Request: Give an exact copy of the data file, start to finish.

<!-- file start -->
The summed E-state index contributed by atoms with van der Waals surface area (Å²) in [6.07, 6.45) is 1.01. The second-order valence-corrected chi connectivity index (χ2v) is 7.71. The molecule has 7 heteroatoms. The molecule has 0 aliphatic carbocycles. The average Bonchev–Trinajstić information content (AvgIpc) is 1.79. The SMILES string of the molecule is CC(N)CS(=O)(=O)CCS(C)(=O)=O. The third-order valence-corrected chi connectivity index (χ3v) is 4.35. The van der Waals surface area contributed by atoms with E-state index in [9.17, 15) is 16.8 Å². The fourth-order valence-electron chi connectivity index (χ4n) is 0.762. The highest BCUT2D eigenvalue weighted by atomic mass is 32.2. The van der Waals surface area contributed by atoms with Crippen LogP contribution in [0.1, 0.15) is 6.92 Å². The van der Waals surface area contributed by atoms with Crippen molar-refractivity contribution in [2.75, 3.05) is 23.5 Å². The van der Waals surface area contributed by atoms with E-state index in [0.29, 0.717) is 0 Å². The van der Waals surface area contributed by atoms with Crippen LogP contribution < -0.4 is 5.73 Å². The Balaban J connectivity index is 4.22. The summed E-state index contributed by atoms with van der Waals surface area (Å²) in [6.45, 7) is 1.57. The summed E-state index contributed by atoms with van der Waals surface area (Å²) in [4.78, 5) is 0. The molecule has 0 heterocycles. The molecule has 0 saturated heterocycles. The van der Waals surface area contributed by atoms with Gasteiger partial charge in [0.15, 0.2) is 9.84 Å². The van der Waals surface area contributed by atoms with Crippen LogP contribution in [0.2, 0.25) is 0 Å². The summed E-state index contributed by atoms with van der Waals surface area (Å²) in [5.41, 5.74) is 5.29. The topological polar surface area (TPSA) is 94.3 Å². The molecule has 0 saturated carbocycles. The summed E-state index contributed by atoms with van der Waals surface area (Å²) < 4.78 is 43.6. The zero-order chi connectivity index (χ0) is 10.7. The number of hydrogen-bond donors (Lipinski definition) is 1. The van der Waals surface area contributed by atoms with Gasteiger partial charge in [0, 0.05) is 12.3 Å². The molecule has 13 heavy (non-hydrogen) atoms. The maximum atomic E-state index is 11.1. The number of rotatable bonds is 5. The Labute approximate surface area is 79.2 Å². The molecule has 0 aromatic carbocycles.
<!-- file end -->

The summed E-state index contributed by atoms with van der Waals surface area (Å²) in [6.07, 6.45) is 1.01. The second-order valence-corrected chi connectivity index (χ2v) is 7.71. The molecule has 7 heteroatoms. The molecule has 0 aliphatic carbocycles. The average Bonchev–Trinajstić information content (AvgIpc) is 1.79. The SMILES string of the molecule is CC(N)CS(=O)(=O)CCS(C)(=O)=O. The third-order valence-corrected chi connectivity index (χ3v) is 4.35. The van der Waals surface area contributed by atoms with E-state index in [9.17, 15) is 16.8 Å². The fourth-order valence-electron chi connectivity index (χ4n) is 0.762. The highest BCUT2D eigenvalue weighted by atomic mass is 32.2. The van der Waals surface area contributed by atoms with Crippen LogP contribution in [0.1, 0.15) is 6.92 Å². The van der Waals surface area contributed by atoms with Crippen molar-refractivity contribution in [2.75, 3.05) is 23.5 Å². The van der Waals surface area contributed by atoms with E-state index in [0.29, 0.717) is 0 Å². The van der Waals surface area contributed by atoms with Crippen LogP contribution < -0.4 is 5.73 Å². The Balaban J connectivity index is 4.22. The summed E-state index contributed by atoms with van der Waals surface area (Å²) in [6.45, 7) is 1.57. The summed E-state index contributed by atoms with van der Waals surface area (Å²) in [4.78, 5) is 0. The molecule has 0 heterocycles. The molecule has 0 saturated heterocycles. The van der Waals surface area contributed by atoms with Gasteiger partial charge in [0.15, 0.2) is 9.84 Å². The van der Waals surface area contributed by atoms with Crippen LogP contribution in [0.2, 0.25) is 0 Å². The summed E-state index contributed by atoms with van der Waals surface area (Å²) in [5.41, 5.74) is 5.29. The topological polar surface area (TPSA) is 94.3 Å². The molecule has 0 saturated carbocycles. The summed E-state index contributed by atoms with van der Waals surface area (Å²) < 4.78 is 43.6. The zero-order chi connectivity index (χ0) is 10.7. The number of hydrogen-bond donors (Lipinski definition) is 1. The van der Waals surface area contributed by atoms with Gasteiger partial charge in [0, 0.05) is 12.3 Å². The molecule has 13 heavy (non-hydrogen) atoms. The maximum atomic E-state index is 11.1. The number of rotatable bonds is 5. The Labute approximate surface area is 79.2 Å². The molecule has 0 aromatic carbocycles.